Winter. I know, that makes me peculiar, but I actually adore the snow and cold of Midwest winters. The more snow and cold, the better!

You must have really enjoyed this winter. Are there things you put off doing because you dread them?

Oh, yes. Too many things. I must admit that book plotting and writing become the things that I dread and avoid when the process is slow or frustrating. At those times, I just need to remind myself to keep trying and trust God to let things happen in His timing. The trick is to make myself keep working, even when the going gets tough.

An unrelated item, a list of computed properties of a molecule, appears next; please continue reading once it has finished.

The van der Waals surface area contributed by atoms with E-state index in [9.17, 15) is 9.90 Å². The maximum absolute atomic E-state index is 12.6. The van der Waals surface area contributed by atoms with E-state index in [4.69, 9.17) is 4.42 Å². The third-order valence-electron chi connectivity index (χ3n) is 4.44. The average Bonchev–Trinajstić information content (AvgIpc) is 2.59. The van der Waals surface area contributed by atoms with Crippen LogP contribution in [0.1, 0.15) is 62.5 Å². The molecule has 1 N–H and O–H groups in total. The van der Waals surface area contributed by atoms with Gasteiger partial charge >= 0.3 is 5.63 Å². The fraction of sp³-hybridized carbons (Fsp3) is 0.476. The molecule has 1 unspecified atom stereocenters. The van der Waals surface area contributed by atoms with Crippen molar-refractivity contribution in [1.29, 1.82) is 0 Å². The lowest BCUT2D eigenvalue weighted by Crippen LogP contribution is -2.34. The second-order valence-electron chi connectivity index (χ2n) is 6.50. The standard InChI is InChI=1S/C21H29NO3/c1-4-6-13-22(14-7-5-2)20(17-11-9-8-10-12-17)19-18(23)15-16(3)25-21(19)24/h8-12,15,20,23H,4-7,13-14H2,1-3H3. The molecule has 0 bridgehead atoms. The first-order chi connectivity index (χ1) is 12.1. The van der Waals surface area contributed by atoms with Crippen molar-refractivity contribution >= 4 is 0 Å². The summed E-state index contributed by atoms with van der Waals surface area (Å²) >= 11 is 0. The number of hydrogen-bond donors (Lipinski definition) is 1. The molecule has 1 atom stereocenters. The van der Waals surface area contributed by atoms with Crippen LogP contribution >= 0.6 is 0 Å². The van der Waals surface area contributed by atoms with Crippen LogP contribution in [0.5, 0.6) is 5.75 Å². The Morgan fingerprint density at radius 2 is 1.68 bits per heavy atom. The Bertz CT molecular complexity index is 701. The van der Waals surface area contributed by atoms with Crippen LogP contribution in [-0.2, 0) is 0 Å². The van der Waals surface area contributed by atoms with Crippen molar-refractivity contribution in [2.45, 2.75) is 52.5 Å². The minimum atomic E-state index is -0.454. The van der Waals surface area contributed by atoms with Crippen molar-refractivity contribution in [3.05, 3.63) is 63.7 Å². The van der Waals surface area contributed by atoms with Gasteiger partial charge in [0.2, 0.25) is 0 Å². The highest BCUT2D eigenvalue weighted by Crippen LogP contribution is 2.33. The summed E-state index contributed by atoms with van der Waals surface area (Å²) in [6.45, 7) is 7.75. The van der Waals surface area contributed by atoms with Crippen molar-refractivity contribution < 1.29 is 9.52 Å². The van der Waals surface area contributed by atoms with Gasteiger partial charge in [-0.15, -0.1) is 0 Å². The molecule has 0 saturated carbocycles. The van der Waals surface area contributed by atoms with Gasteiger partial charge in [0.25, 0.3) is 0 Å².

Has some place you have traveled inspired something in your writing?

A trip to Ireland ended up being much more inspiring than I expected when I came home with an idea for a future book! I had the privilege to take a tour in Dublin, where I learned of an historical unsolved jewel theft that launched my writer’s imagination into overdrive. That book idea has been put to paper, and I hope will reach the market sometime soon.

We've wandered Ireland as well. You're right. Inspirational. Could you share a verse or Scripture passage with us that is special to you?
I posted on my website this passage that means the most to me as a writer:
Oh, that my words were recorded,
that they were written on a scroll,
that they were inscribed with an iron tool on lead,
or engraved in rock forever!
I know that my Redeemer lives,
and that in the end he will stand upon the earth.
And after my skin has been destroyed,
yet in my flesh I will see God;
I myself will see him
with my own eyes--I, and not another.
How my heart yearns within me!
Job 19:23-27